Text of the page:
I must say I somewhat disagree on your point regarding conflicts within the team. Generally I’ve seen that happens when the director doesn’t have a clear idea of what he or she is doing, or when everyone on the team feels they should have input on the direction of the game. Those are usually the common factors to team breakups, at least from what I’ve witnessed on the indie front. While yes we are indie developers, that doesn’t mean we shouldn’t approach our work as your typical professional developer. Screening your potential employees and making sure they aren’t only talented, but demonstrate positive behavior is a must when putting together a team you want to last. It is also good to establish what their roles are for the project. Many approach indies as a mod team, with people doing random things or whatever they feel like, or as mentioned above thinking they should have equal input as the people on the top, and subsequently take offense when an idea they wanted to implement isn’t making the cut. When there is no order or structure, conflict is inevitable. I realize you said almost, and weren’t speaking in absolutes when referring to this, but I just wanted to let the OP know there are many steps you can take to ensure the team you build lasts.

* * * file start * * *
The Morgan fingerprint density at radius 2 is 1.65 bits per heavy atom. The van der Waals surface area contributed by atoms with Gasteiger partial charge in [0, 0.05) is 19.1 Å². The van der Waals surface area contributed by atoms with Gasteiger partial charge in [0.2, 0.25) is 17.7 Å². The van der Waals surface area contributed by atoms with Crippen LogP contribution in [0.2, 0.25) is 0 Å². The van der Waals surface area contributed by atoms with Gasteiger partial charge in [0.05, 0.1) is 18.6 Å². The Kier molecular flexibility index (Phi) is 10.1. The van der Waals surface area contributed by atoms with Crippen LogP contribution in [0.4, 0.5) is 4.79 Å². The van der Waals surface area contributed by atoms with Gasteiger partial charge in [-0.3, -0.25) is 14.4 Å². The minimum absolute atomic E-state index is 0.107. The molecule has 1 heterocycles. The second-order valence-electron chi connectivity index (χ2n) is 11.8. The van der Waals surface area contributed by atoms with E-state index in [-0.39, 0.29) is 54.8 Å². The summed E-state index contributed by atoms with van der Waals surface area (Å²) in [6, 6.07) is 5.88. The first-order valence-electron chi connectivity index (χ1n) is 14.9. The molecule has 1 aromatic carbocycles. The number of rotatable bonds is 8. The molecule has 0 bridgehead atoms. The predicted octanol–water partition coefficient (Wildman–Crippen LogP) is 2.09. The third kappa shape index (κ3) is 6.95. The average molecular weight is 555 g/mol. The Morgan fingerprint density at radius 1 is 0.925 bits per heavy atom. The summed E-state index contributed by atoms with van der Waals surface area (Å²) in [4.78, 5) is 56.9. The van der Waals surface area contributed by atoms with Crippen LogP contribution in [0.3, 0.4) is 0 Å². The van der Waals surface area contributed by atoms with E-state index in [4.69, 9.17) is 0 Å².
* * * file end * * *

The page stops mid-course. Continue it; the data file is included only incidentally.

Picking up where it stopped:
Zeustiak hit the nail on the head. People are going to be looking to you for leadership and direction as the project director, which is why you need to know as much as you can about what roles you’ll be needing and how they will all mesh together. Vision is an absolute must. When you have a plan and a direction clearly panned out, it’s just a matter of careful execution.

@Ramesside, Yes, your project “Is too ambitious